by K.M. Zahrt
I recently had my first book published using the following tried and true formula, and I wanted to pass this advice on to you, aspiring book writers, to help out. The only authors who have used this formula and have not had their books published quit before they completed the process. We can assume it would’ve worked for them too, had they finished. It’s only 20 easy steps.
- Write your book.
- Send your book to fellow writers, friends, and family members for feedback. Keep in mind, few of them will read it. Even fewer will give you constructive feedback. Don’t worry. It’s only step two.
- Be stubborn about the constructive feedback you do get. Set the book aside for at least six months, maybe a year, refusing to make changes.
- Come back, sort through the feedback, and make some revisions. Edit thoroughly.
- Send your book back to your readers for more feedback. Keep in mind, few of them will re-read it. Fewer will notice the massive changes you made in the re-write. Even fewer will give you more constructive feedback. Don’t worry. It’s only step five.
- Begin drafting your query letter. It will take your feedbackers several months to get back to you, so use the time to research current industry standards and practices. You’ll find many experts suggest that you work as hard on your pitch as you did on your book. Why not? So far it’s been easy. You’re only two, maybe three years into the project.
- When (if) more feedback comes in, revise as necessary. Take great care to review every sentence for missing words and typos.
- Repeat steps five through seven as necessary.
- Congratulations! Now you’re ready to submit your book. You’re making progress. See, easy.
- Prepare a list of agents to whom you may, for whatever reason, have some outside chance of catching their attention. Are they connected to you or your book in any way? Are you connected on social media? Are they a friend of a friend? Look for the trail.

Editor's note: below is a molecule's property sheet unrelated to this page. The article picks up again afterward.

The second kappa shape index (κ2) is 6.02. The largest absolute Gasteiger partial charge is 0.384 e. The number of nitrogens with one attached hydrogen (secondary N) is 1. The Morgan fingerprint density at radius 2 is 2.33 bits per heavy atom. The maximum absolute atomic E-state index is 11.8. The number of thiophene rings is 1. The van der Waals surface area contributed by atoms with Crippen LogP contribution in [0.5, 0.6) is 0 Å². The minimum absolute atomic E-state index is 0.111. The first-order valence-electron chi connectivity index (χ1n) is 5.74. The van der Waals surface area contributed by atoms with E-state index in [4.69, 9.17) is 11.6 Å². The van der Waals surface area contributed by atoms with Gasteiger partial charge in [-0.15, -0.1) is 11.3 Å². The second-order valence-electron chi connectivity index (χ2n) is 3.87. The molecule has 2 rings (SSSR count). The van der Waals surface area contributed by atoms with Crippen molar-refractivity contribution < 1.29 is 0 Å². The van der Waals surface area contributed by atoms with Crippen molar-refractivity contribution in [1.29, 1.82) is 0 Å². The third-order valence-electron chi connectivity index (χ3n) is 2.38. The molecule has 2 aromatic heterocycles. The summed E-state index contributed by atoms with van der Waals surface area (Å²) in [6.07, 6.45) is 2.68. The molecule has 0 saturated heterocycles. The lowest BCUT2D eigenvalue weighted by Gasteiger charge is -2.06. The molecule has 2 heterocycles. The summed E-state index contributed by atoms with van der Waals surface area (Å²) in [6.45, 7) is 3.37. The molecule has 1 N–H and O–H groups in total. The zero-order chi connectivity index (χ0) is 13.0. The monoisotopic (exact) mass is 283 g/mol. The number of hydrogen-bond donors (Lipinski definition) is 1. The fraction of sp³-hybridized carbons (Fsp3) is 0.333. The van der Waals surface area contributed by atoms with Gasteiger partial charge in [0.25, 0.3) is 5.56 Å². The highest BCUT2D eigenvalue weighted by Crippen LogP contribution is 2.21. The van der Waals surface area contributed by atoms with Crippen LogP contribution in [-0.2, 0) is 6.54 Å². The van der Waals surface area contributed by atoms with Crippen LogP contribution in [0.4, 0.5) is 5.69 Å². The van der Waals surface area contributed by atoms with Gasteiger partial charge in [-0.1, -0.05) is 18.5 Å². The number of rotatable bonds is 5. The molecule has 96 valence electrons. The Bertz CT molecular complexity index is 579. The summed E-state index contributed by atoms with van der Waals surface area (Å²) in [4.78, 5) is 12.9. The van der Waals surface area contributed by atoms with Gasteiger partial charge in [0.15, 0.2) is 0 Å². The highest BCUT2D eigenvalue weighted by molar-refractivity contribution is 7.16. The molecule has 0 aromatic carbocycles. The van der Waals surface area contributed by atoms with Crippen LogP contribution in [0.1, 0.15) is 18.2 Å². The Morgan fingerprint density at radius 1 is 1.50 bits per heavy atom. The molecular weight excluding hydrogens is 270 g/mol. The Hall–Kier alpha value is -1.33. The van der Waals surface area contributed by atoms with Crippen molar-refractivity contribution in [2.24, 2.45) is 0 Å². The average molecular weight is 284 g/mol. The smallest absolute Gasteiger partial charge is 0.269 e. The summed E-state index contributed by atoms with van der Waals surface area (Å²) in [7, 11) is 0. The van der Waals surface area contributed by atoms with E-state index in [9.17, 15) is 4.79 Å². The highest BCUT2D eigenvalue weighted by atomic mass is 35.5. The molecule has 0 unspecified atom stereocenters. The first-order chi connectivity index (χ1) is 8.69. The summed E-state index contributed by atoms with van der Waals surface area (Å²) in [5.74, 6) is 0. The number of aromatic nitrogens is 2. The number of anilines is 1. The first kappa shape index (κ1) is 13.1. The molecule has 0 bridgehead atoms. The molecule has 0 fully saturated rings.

- Start sending out the queries. Be sure to check each agent and agency for their preferences. They are all different. The literary agent secret society requires it to be so.
- It will take you a long time — days, weeks, months, maybe eternity — for you to hear back from these queries, so in the meantime, start preparing a list of independent publishers who may not require an agented submission and a list of contests with upcoming deadlines that have cash prizes and publication promises for the winners.
- When (not if) the form-letter rejections arrive from literary agents, you’ll know it’s time to submit to your list of independent publishers and contests.
- Start getting discouraged. Not depressed. Just discouraged.
- Somewhere around 10-20 rejections — it’s different for every project and every writer — it’ll be time to revisit step six, possibly seven and eight. You’ll know when it’s time.
- With your new, hopefully improved query letter, you’ll feel re-energized and excited to make more submissions once again. This time prepare a list of agents, independent publishers, and contests that show some relationship to your book, just a hint is all you need. Maybe they used a word you used in your book. Any word.
- Repeat steps 11 through 14 as necessary.
- Now it’s time to start getting depressed. At this point, abandon the project, perhaps even the prospect of writing at all, for a while. Be sure to leave the time-frame for your desertion open ended. You’re in no position to handle pressure.
- When you’re ready to return, repeat steps 15 through 17 as necessary. Decrease your requirements for step 16 each time you circle back, and be sure to sprinkle some step 18s in there too.
- Hang in there; you’re almost finished! At this point you’re three, maybe four years into the project, maybe more, and your book is as done as it’s going to get, so don’t quit now. Simply repeat steps 17 through 19 until your book starts to gain some traction — a request for pages, perhaps a full manuscript. Remember: This is a sales game. For every 50 or more queries you send to agents and publishers, you’ll likely have one request for pages. For every 5-10 agents and publishers who request pages, you’ll likely have one read the entire manuscript. And it’ll only take about five people to read the entire manuscript to get an offer. By the numbers, easy.
Congratulations on your published book! Now the real work begins — revisions from your agent/publisher, proofs, and promotions — but all your effort will soon pay off. Getting people to buy your book isn’t that hard in the Internet Age. Unless, of course, the bloggers don’t like it…